PAKWACH. Former Students of Makerere University College of public health have called upon the government of Uganda to honour the legacy of Prof Virgino Lachana Ongom for his outstanding contributions in the fight against Bilharzia in Uganda.

While touring Pakwach health centre IV, the second deputy Prime Minister, Mr Kirunda Kivejinja and former students of Delhi University in India said government should consider holding an annual lecture not only at Makerere University where Ongom was a lecturer but also in his native Pakwach district to remind the young generation of his national contributions.

The district council in a narrow majority in May this year passed a resolution that sought to rename the government health facility to ‘Prof V L Ongom memorial hospital Pakwach’ for his outstanding contribution in the fight against bilharzia by discovering its drugs.

In a letter dated 22nd of June 2018 addressed to Mr Steen Omito, the Pakwach district chairman, Dr Jane Ruth Aceng, the Minister of Health said the ministry does not encourage renaming public health facilities since the current names are already embedded in the ministry of Finance, Planning and Development budget.

“It is also established in the national medical stores master list for supply of essential Medicines and Health supplies,” the letter reads in part.

It continues “the ministry thus advises that the above request is not feasible. The district can however name one of the wards in the facility to Prof V L Ongom. This is the acceptable practice Worldwide”, the letter, also copied to all junior health ministers read in part.

Ongom is being remembered for discovering Schistomiasis drugs, which is used in the treatment of Bilharzia.

"I have come here to celebrate and stamp the precious problem solving potential of our own son, the late Ongom who is worth celebrating," Kirunda said.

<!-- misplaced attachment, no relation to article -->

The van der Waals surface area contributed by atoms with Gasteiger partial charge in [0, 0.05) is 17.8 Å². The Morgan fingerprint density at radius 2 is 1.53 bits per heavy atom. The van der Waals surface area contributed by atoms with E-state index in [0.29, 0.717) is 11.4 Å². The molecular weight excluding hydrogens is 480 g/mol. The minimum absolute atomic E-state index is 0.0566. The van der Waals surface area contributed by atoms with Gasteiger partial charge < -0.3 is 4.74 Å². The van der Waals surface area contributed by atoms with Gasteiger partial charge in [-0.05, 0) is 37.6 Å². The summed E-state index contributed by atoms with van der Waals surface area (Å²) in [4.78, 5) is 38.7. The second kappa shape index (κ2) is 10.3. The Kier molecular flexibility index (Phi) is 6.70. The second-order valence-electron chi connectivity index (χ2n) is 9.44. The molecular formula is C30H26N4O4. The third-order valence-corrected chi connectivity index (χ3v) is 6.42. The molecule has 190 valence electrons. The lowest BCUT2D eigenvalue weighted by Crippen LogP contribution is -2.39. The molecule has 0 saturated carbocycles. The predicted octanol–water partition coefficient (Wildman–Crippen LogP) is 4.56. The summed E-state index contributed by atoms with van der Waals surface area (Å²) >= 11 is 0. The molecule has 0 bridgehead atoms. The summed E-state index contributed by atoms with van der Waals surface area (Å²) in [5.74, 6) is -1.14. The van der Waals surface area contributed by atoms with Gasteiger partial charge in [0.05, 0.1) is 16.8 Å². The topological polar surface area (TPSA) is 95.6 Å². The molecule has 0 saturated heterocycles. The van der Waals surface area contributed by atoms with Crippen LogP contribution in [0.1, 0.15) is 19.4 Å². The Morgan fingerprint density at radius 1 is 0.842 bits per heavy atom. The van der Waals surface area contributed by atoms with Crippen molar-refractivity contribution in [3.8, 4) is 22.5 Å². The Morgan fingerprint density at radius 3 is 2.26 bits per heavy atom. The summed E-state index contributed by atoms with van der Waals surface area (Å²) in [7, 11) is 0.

Mr Kintu Musoke, the former Prime Minister and also a member of alumni tasked government to build a centre for tropical disease control in Pakwach district which he said will attract friends of the late doctor both from the diaspora and within.

"When this is done, it will be easy for the government to supplement on late Ongom’s efforts and for us as old friends, that will be an honour," Kintu noted.

He maintained that renaming a health centre will not ultimately solve the needs of the community towards uplifting Ongom’s legacy arguing that building a well stoked hospital with drugs and expatriate is in line with the late’s unfinished mission.

Professor Posiano Ocama of Makerere University College of public health said they intend to raise money to aid any willing son of the soil to pursue a PHD in medicine that will help in narrowing the staff gap particularly in the field of Bilharzia fight.

Dr Adoki Ayeka also a staff of the same Institution said they are already teaming up with other professional doctors to have the annual lecture held in Pakwach whereby vigorous assessment can be done to ascertain their set missions in eradicating Bilharzia and other tropical neglected diseases that are still common in Uganda.

Ms Jessica Draru, the Pakwach district health officer said the district is still grappling with many cases of Bilharzia with an estimate of 5000cases being registered annually.

"Our people still drink and bath from River Nile and this has made cases of Bilharzia so common in the district," Draru said.

The State Minister for Northern Uganda, Ms Grace Kwiyucwiny Freedom said she will write a comprehensive report and present it to the relevant authority to have the proposed annual lecture in the memory of Ongom in Pakwach district be approved.

Ongom succumbed to stroke at the age of 47 in 1980.